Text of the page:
Four asymptomatic homosexual men reverted from positive to negative serologic results for the human immunodeficiency virus, type 1 (HIV-1) over 2.5 years, as shown by enzyme-linked immunosorbent assay (ELISA) and Western blot. Antibody bands in the Western blot from three men were undetectable 6 to 12 months after being positive; gradual fading of the number and intensity of bands was seen in the other man. No HIV-1-p24 antigenemia was detected; cryopreserved peripheral blood mononuclear cells were negative for HIV-1 by standard culture assay. Polymerase chain reaction (gene amplification) assays were done on peripheral blood mononuclear cells and showed the HIV-1 provirus in all subjects 6 to 18 months after the last positive antibody test. Serum specimens from each participant were genetically identical. Polymerase chain reaction showed that peripheral blood mononuclear cells from one subject at different times matched by HLA DNA typing. Clinical and laboratory features of these four men were similar to those of other seronegative subjects, Rare, asymptomatic persons seropositive for HIV-1 may not remain seropositive, but may remain latently infected with HIV-1.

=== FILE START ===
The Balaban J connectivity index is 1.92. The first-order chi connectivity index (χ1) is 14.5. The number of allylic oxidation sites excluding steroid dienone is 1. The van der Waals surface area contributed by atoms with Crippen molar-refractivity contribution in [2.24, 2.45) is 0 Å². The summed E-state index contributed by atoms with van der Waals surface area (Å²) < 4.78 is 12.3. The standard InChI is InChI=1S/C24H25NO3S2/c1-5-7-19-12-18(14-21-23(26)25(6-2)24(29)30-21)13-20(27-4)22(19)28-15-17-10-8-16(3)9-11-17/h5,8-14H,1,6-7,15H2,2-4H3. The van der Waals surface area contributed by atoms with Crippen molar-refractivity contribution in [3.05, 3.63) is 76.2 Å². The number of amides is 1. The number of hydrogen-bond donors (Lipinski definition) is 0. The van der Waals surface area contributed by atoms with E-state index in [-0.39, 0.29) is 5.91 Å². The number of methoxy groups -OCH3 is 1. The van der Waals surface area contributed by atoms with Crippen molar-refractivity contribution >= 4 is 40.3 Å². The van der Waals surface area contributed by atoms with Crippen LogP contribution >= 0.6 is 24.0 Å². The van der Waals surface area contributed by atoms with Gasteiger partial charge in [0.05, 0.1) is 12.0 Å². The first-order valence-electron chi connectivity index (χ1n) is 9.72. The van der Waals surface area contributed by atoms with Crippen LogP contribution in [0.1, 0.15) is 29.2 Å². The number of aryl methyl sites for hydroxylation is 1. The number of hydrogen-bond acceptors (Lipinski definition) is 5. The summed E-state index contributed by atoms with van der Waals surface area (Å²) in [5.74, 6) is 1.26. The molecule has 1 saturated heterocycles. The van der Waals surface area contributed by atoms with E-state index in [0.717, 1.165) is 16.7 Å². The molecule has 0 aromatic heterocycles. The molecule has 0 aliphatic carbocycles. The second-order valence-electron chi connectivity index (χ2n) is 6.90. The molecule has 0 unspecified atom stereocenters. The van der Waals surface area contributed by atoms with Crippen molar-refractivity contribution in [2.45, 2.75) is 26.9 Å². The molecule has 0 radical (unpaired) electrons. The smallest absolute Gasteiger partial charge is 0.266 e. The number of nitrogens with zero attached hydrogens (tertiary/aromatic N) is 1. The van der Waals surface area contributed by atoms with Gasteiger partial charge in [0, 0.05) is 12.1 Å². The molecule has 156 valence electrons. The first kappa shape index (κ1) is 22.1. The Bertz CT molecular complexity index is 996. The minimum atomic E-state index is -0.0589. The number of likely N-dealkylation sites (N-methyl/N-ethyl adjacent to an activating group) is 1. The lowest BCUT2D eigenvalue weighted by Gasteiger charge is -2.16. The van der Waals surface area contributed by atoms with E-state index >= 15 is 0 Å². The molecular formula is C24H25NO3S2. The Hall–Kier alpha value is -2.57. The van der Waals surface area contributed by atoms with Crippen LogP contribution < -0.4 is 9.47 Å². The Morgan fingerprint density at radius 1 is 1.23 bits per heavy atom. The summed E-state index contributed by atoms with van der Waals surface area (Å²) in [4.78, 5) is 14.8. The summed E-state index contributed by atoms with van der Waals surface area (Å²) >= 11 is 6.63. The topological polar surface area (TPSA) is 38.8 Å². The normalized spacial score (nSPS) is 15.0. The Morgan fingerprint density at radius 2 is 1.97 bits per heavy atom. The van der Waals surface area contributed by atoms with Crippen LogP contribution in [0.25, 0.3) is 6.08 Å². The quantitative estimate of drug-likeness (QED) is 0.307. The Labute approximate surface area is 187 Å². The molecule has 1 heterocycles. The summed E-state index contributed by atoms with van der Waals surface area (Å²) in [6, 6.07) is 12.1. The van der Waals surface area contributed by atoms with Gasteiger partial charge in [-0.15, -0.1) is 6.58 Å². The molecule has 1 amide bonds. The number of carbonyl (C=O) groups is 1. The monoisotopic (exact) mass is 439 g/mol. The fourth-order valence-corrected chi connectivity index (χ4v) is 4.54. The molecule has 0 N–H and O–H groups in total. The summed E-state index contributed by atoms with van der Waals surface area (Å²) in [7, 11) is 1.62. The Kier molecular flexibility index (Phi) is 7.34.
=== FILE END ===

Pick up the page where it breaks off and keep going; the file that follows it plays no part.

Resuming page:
|Original language||English (US)|
|Number of pages||6|
|Journal||Annals of Internal Medicine|
|Publication status||Published - 1988|
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